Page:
Making moulds with Plaster

Making moulds for ceramic work is easy and affordable. To make bowls you can either spray the bowls with a release agent, such as silicone or cover the bowl with a clay layer. This means you can etch or alter the shape to suit before pouring in plaster.

To make my heart mould I formed a solid heart shape and pressed it firmly to the base of a plastic container. After pouring the plaster I jiggle the container to release any bubbles.

Once set, the plaster mould can be easily removed and used. When creating wall hangings it’s important to consider how the piece will be hung. I attach clay using a vinegar and water mix to help with the blending of the clay. Using a small 2cm long piece of straw I cut a hole, so the wire can be used for hanging the ornament when finished.

After about a week of drying, weather dependant, the pieces can be put into the kiln for a bisque firing up to 1040oC. Then once the glaze has been applied, the pieces will receive a second firing, up to 1200oC. Complete.

Gnomeo Gnomeo…

Found this wee guy at the markets
Found this wee guy at the markets

I love making concrete art. The problem is, that in order to make my own moulds, I need to use liquid latex, which doesn’t smell to good ; )

I start with my original, and apply a layer of liquid latex using a paint brush. The latex takes approx. an hour to dry on a warm day. I keep repeating this painting of latex layers, until the colour has changed from a white colour to a yellow/brown colour – about 20 layers.

Mould latex Mould latex

I lie the latexed gnome so he’s level, on a rolled towel and press a thick line of clay around the edge of the gnome, dividing him in half. I oil the layex so that the plaster of paris mother mould comes away from the latex once dry.

Latex mouldLatex mould

I sieve the plaster of paris with water, enough the make a slurry. I use a spatula to spread the plaster all over the first half of the gnome. I find it easier to use my hands, to pat it down, making sure it is in every nook.

Mould latex

Once the first side has dried, I flip the gnome, and remove the clay guide. I rub Vaseline along the plaster edge, so the next side of the mother mould will not join the first.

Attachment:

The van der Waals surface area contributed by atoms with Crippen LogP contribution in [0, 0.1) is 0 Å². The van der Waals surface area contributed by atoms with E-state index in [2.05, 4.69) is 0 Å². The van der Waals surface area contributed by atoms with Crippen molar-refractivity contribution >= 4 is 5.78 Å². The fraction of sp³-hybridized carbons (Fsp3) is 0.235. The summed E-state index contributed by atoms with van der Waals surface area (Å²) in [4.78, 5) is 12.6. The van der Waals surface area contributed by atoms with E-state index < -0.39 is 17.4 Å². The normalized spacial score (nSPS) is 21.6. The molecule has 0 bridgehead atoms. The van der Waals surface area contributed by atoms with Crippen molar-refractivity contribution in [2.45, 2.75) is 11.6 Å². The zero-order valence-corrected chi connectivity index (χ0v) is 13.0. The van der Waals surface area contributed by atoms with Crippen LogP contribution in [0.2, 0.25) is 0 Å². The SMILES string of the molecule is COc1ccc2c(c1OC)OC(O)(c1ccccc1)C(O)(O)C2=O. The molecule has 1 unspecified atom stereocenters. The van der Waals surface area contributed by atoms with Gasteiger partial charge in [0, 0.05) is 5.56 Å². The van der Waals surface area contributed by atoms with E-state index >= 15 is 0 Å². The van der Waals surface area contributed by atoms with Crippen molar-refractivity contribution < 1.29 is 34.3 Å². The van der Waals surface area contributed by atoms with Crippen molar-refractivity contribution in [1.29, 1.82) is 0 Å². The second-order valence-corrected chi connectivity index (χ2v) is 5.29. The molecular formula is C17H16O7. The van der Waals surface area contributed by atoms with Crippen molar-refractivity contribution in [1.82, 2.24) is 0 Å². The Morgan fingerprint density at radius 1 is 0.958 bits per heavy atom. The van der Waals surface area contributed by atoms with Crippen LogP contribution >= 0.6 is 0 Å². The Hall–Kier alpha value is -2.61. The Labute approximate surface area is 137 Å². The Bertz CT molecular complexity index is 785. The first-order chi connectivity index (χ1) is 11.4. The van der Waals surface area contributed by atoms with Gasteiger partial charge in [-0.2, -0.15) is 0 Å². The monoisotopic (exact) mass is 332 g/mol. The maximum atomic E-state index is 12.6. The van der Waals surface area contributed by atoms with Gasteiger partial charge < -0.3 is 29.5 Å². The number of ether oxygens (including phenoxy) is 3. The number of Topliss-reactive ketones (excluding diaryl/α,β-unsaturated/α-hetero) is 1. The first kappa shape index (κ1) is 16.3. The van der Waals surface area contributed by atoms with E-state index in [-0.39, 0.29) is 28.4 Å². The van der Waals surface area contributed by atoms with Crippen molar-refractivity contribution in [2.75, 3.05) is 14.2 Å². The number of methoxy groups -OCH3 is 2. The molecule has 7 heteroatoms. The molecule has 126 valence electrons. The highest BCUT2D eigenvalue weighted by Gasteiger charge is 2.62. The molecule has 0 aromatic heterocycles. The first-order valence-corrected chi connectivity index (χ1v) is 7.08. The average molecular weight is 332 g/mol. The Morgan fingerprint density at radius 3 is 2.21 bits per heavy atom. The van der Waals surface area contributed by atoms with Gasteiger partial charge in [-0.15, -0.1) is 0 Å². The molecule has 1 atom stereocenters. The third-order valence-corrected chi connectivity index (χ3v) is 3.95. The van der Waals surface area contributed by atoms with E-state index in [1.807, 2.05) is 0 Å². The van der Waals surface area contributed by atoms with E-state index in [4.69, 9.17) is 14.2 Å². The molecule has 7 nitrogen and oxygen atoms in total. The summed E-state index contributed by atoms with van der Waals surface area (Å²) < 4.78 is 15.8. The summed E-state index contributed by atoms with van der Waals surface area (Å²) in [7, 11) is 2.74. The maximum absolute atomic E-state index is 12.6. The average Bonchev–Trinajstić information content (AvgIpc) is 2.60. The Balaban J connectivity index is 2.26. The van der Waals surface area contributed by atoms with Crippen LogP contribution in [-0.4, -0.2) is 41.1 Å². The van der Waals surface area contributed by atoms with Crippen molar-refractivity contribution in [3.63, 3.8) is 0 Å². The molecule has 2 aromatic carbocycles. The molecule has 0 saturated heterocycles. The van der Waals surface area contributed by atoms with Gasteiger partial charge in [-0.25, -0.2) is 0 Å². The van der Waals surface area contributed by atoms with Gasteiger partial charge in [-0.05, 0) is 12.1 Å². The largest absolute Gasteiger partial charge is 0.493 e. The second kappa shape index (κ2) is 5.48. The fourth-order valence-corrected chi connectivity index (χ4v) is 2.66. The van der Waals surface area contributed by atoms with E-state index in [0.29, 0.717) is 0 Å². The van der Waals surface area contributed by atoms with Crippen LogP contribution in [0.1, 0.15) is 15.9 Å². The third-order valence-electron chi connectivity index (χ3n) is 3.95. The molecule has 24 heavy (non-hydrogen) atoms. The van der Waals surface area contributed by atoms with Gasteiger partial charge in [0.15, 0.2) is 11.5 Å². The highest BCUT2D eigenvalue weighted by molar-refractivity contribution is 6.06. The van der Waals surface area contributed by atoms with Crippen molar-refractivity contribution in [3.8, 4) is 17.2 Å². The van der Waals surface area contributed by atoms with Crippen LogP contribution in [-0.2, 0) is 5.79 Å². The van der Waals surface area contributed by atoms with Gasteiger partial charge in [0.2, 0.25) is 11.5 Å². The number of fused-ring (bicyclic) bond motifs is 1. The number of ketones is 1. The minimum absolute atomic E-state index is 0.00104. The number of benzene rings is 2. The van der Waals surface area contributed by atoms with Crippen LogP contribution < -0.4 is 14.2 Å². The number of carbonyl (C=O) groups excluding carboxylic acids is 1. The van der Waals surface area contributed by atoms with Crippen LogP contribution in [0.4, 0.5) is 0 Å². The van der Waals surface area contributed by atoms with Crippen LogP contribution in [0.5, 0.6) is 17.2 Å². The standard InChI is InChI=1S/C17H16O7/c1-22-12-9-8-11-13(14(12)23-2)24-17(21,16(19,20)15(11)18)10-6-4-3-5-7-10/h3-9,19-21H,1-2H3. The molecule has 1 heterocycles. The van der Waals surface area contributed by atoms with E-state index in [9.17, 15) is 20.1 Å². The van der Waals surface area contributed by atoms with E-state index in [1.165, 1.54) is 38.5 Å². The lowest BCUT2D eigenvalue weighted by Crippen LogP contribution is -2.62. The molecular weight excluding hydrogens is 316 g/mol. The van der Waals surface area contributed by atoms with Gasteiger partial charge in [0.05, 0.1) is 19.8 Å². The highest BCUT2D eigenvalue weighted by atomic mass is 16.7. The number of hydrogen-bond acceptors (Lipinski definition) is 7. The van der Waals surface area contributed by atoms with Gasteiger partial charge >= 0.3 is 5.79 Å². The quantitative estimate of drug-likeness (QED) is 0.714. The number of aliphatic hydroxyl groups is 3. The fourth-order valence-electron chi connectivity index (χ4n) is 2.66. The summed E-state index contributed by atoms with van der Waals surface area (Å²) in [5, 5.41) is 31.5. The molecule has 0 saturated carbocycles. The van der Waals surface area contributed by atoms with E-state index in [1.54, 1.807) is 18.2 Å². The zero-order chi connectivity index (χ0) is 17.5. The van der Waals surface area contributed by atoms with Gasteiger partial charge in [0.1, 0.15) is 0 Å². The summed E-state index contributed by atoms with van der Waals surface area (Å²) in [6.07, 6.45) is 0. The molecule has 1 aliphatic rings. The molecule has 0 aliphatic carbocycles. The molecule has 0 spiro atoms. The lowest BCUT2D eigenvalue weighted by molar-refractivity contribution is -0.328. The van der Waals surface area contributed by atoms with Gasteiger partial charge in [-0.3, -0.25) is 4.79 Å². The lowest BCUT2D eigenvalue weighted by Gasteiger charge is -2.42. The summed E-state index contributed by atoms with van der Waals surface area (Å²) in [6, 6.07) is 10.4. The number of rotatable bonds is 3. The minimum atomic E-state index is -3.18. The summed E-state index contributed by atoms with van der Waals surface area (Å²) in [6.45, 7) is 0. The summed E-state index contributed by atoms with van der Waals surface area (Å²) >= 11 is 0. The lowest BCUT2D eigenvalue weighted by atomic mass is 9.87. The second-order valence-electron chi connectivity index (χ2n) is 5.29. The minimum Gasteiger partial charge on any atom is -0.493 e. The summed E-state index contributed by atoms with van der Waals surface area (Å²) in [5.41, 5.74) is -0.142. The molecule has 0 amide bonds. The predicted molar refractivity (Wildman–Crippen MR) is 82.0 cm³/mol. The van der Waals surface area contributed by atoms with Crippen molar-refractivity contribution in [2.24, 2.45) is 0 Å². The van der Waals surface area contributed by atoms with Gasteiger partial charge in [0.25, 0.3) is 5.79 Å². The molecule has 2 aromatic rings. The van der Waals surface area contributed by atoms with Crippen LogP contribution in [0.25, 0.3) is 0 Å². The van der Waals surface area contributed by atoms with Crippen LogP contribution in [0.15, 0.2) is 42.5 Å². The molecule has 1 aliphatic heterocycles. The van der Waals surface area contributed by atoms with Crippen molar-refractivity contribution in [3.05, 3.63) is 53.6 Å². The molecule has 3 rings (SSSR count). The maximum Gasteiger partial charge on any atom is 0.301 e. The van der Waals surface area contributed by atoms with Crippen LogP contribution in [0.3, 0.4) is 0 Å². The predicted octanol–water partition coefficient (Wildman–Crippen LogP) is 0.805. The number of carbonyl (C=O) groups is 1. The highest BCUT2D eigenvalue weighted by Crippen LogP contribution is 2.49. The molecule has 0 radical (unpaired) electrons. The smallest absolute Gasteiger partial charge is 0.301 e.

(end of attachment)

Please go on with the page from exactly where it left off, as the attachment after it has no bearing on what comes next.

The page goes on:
Repeat the application of plaster to form the second side to the mother mould.

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When the two sides are dry they can be separated from the latex mould. I use a blunt knife to wedge between the two halves. If the mother mould happens to break don’t worry, because the pieces can be held together using a bandage ; )

Mould latex Mould latex

I use towels to help stabilise the mould in a bucket, ready for the concrete pour.

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I use a mixture of 1:2 Portland cement : Washed Builders Sand and enough water to make a nice slurry. I glove up and use my hands to mix the concrete, getting rid of any lumps. After pouring, I shake and jiggle the bucket, trying to get rid of the bubbles within the casting. Spraying the mould with oil prior to casting can help reduce bubbles, and aid in removing the cast from the mould once set.

Concrete gnome

I get my liquid latex from

Kids Market-ing

I love trying to get my kids into making money. Community markets are a great way to teach them the basics of working for their money. Last year I used Vistaprint, and produced stickers for them to sell. I created the image and added the towns name.           If the kids wanted to spend money at the market they had to first earn it, even to buy their lunch!

This year we added plaster crafts to the table, for other kids to buy to take home and paint.

Using a collection of moulds, made with liquid latex, purchased from Trig Instruments, the kids and I worked as a team to produce a selection of plaster crafts. As they were made the morning of the market, once out of the moulds I put them in the oven on a very low heat to speed up the drying process.

The kids also had poster paint at the market, in case kids wanted to paint them while there, and had plastic plates for them to take them home on.

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